sitting on eggs

my10rugrats

In the Brooder
5 Years
Aug 23, 2014
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0
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i have one of my 6 mo old buff opringtons sitting on some eggs. is this to young to be wanting to sit. she was the first one to lay
 

Yorkshire Coop

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Aug 16, 2014
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All chickens are different and some develop and mature faster than others even of the same breed. If you don't mind having chicks I would let her sit and see how she gets on. I would just make sure you see her coming off the nest for water food poop etc. Wishing you the very best of luck :frow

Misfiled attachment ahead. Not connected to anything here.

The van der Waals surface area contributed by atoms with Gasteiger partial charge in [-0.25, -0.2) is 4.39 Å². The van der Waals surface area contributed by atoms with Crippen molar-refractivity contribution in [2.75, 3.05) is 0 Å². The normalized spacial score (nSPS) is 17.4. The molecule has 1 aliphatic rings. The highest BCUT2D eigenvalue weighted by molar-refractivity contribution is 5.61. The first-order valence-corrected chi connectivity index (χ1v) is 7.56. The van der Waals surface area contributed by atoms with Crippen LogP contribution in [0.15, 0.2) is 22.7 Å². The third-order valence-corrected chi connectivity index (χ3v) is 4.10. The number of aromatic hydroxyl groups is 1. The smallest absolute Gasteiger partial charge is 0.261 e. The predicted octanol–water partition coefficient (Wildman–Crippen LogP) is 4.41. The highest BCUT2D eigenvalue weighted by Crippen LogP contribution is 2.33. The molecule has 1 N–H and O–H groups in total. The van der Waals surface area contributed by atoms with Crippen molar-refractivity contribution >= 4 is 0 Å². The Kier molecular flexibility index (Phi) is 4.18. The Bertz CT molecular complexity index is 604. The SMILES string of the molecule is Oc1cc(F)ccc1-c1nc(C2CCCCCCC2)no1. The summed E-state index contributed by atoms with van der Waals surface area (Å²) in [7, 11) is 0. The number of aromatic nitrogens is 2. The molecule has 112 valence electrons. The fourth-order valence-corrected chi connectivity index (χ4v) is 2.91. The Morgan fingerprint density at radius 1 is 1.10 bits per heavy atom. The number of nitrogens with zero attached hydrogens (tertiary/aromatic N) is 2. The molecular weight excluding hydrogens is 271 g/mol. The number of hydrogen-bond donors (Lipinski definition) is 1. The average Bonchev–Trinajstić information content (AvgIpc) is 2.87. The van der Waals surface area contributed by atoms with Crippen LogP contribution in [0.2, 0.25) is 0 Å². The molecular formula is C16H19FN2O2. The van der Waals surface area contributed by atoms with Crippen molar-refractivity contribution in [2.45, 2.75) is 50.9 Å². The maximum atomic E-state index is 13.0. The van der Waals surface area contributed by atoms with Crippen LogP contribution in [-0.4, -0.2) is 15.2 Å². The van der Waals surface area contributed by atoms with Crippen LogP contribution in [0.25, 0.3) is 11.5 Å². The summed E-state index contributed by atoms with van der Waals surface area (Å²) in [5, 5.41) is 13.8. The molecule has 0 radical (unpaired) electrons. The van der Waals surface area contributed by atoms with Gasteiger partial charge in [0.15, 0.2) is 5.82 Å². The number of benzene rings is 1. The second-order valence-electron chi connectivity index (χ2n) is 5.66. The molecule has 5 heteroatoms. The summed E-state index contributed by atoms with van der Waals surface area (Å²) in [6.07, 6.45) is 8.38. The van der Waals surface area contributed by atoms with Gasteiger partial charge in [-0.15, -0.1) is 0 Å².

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my10rugrats

In the Brooder
5 Years
Aug 23, 2014
9
0
30
thank you. thats what we are going to do. even though its a little late in the year. if she hatches some babies we will be giving them to our our daughters since we are at our limit here where we live to have more.
 

AmericanMom

Songster
6 Years
Aug 10, 2013
2,842
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Oregon
i have one of my 6 mo old buff opringtons sitting on some eggs. is this to young to be wanting to sit. she was the first one to lay